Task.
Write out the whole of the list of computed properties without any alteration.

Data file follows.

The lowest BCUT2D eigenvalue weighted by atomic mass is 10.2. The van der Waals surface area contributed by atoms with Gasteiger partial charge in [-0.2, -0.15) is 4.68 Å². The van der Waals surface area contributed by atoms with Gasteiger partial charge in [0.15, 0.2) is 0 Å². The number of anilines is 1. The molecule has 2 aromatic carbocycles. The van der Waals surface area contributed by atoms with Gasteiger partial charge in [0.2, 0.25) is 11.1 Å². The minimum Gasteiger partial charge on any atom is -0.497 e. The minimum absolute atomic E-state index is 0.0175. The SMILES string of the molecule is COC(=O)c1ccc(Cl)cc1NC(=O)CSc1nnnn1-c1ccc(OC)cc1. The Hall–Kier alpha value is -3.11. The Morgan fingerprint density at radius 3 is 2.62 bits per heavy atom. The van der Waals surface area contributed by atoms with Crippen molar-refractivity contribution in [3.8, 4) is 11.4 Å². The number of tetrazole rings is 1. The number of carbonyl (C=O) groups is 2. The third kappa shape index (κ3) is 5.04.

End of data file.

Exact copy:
The lowest BCUT2D eigenvalue weighted by atomic mass is 10.2. The van der Waals surface area contributed by atoms with Gasteiger partial charge in [-0.2, -0.15) is 4.68 Å². The van der Waals surface area contributed by atoms with Gasteiger partial charge in [0.15, 0.2) is 0 Å². The number of anilines is 1. The molecule has 2 aromatic carbocycles. The van der Waals surface area contributed by atoms with Gasteiger partial charge in [0.2, 0.25) is 11.1 Å². The minimum Gasteiger partial charge on any atom is -0.497 e. The minimum absolute atomic E-state index is 0.0175. The SMILES string of the molecule is COC(=O)c1ccc(Cl)cc1NC(=O)CSc1nnnn1-c1ccc(OC)cc1. The Hall–Kier alpha value is -3.11. The Morgan fingerprint density at radius 3 is 2.62 bits per heavy atom. The van der Waals surface area contributed by atoms with Crippen molar-refractivity contribution in [3.8, 4) is 11.4 Å². The number of tetrazole rings is 1. The number of carbonyl (C=O) groups is 2. The third kappa shape index (κ3) is 5.04.